Step 2: Determine what type of well you have and how to pour the bleach into the well. Some wells have a sanitary seal with either an air vent or a plug that can be removed. If it is a bored or dug well, the entire cover can be lifted off to provide a space for pouring the bleach into the well.
Step 3: Take the gallon of bleach and funnel (if needed) and carefully pour the bleach down into the well casing.
Step 4: After the bleach has been added, run water from an outside hose into the well casing until you smell chlorine coming from the hose. Then turn off the outside hose.
Step 5: Turn on all cold water faucets, inside and outside of house, until the chlorine odor is detected in each faucet, then shut them all off. If you have a water treatment system, switch it to bypass before turning on the indoor faucets.
Step 6: Wait 6 to 24 hours before turning the faucets back on. It is important not to drink, cook, bathe or wash with this water during the time period -- it contains high amounts of chlorine.
Step 7: Once the waiting period is up, turn on an outside spigot with hose attached and run the water into a safe area where it will not disturb plants, lakes, streams or septic tanks. Run the water until there is no longer a chlorine odor. Turn the water off.
Step 8: The system should now be disinfected, and you can now use the water.
Step 9: Have your water tested for bacteria 7 to 10 days after disinfection.
Materials needed are one gallon of non-scented household liquid bleach, rubber gloves, eye protection, old clothes and a funnel.
Contact your local health department to have well water sampled and tested for contamination. Or, call your state laboratory certification officer to find a certified lab near you. You can get this number from the Safe Drinking Water Hotline (1-800-426-4791).
If the health department issues sterile bottles for the private well owner to collect water samples, follow all instructions for the use of these bottles. After the pump is back in operation, the health department should sample and test the water at regular intervals.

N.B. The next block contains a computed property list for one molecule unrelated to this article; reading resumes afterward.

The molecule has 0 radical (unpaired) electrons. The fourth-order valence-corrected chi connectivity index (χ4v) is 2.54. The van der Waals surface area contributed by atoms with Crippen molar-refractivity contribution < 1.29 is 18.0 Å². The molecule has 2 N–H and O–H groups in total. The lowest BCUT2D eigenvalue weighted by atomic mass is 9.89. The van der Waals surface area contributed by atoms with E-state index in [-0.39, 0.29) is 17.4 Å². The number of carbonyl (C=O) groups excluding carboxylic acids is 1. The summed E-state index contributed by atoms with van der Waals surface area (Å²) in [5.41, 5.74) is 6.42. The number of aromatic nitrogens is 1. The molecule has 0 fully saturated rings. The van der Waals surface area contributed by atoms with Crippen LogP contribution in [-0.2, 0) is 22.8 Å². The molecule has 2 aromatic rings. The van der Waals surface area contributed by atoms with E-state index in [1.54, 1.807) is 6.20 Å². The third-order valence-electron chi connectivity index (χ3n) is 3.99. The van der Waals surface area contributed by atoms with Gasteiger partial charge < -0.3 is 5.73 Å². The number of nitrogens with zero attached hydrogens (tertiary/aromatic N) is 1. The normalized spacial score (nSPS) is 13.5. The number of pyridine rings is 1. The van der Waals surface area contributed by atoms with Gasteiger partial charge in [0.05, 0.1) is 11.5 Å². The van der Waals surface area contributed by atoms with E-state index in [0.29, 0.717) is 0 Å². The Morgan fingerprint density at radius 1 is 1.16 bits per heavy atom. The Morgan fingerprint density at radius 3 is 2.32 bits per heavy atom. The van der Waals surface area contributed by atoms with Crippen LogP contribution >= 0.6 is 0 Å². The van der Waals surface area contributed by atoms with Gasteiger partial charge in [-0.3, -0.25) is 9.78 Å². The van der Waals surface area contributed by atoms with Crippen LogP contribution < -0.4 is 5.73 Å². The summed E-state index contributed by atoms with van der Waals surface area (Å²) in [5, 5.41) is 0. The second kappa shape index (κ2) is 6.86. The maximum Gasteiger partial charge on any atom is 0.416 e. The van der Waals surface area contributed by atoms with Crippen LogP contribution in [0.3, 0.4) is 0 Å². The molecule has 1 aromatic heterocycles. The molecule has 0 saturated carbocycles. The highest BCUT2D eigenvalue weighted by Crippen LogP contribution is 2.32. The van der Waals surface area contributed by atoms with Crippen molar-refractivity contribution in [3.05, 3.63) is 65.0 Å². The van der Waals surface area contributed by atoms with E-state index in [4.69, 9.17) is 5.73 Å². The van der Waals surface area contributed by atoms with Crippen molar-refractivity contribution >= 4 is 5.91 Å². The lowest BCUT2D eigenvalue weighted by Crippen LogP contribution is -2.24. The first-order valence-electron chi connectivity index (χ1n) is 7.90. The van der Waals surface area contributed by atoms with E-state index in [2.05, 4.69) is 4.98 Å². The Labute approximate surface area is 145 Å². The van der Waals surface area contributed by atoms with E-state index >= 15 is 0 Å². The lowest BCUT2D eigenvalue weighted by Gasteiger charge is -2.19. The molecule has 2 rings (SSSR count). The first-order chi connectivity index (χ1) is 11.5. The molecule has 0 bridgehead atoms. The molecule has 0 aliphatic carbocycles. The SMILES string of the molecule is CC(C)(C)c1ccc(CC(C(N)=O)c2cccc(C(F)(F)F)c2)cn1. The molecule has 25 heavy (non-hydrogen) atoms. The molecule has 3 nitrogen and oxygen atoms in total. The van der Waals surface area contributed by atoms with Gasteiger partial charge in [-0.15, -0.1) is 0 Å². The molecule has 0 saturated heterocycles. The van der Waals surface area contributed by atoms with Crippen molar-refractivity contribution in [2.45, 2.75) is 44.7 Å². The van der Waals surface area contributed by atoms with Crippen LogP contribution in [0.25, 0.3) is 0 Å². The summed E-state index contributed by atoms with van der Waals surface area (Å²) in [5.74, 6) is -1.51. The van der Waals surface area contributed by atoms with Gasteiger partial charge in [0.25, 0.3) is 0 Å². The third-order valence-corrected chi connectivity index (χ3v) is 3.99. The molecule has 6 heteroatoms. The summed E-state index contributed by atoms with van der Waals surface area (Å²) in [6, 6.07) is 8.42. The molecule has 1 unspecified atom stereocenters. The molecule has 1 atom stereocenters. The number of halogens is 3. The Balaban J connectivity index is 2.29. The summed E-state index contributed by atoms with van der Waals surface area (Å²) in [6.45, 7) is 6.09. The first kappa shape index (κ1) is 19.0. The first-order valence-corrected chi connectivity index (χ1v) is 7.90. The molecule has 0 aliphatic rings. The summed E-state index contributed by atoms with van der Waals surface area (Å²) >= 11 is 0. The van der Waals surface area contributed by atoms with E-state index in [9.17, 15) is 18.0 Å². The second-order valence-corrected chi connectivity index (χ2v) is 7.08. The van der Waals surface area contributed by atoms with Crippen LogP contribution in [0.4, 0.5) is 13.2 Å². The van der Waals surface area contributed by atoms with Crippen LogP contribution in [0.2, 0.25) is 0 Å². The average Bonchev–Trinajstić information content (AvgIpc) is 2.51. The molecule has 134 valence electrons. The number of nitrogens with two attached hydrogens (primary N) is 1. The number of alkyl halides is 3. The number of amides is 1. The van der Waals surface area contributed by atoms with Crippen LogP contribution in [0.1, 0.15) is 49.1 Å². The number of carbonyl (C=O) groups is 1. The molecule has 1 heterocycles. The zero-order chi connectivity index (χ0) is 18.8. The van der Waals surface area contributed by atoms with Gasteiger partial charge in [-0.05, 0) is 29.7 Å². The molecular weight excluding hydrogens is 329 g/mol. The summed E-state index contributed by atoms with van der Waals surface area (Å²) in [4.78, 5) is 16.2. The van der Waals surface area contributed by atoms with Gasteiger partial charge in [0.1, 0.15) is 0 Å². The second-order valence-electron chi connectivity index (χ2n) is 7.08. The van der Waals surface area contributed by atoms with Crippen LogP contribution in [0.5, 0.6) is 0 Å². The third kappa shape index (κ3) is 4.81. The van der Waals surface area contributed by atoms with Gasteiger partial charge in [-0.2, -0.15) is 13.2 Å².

If in doubt about the well water supply, follow health department drinking and bathing advisories. Remember that there is a danger of electrical shock from any electrical device that has been flooded; consult a certified electrician. Rubber boots and gloves are not adequate protection from electric shock.
Well disinfection will not provide protection from pesticides, heavy metals and other types of non-biological contamination. If such contamination is suspected, due to the nearness of these contaminant sources, special treatment is required.
Information on home water treatment units is available from EPA by phone (800-426-4791) or the U.S. EPA's hurricane website: http://www.epa.gov/region6/disaster/pdf/private_wells.pdf.
If you observe chemical containers (including barrels and drums) that have moved to your property, call your state or county health department or the Superfund Hotline (1-800-424-9346).
Well owners may have information about the construction or testing of their well and this information will be helpful to the health department in determining water quality conditions.
To learn more about Hurricane Ike activities, please visit http://www.epa.gov/hurricane.